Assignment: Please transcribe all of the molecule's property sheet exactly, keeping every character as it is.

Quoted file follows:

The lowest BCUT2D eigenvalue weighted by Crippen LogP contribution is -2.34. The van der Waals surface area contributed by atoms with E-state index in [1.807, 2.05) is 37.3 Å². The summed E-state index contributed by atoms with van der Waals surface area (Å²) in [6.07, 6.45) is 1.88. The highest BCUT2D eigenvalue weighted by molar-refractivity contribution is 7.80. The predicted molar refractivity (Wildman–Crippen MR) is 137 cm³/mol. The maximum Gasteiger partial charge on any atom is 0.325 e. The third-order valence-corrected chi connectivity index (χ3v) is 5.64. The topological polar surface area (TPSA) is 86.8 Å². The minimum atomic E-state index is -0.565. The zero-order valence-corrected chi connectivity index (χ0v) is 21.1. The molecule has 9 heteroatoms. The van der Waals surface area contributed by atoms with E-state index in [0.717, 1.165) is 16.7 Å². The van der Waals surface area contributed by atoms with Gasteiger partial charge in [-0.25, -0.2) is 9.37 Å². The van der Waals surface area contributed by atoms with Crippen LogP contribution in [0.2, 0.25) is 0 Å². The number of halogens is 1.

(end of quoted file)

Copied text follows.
The lowest BCUT2D eigenvalue weighted by Crippen LogP contribution is -2.34. The van der Waals surface area contributed by atoms with E-state index in [1.807, 2.05) is 37.3 Å². The summed E-state index contributed by atoms with van der Waals surface area (Å²) in [6.07, 6.45) is 1.88. The highest BCUT2D eigenvalue weighted by molar-refractivity contribution is 7.80. The predicted molar refractivity (Wildman–Crippen MR) is 137 cm³/mol. The maximum Gasteiger partial charge on any atom is 0.325 e. The third-order valence-corrected chi connectivity index (χ3v) is 5.64. The topological polar surface area (TPSA) is 86.8 Å². The minimum atomic E-state index is -0.565. The zero-order valence-corrected chi connectivity index (χ0v) is 21.1. The molecule has 9 heteroatoms. The van der Waals surface area contributed by atoms with E-state index in [0.717, 1.165) is 16.7 Å². The van der Waals surface area contributed by atoms with Gasteiger partial charge in [-0.25, -0.2) is 9.37 Å². The van der Waals surface area contributed by atoms with Crippen LogP contribution in [0.2, 0.25) is 0 Å². The number of halogens is 1.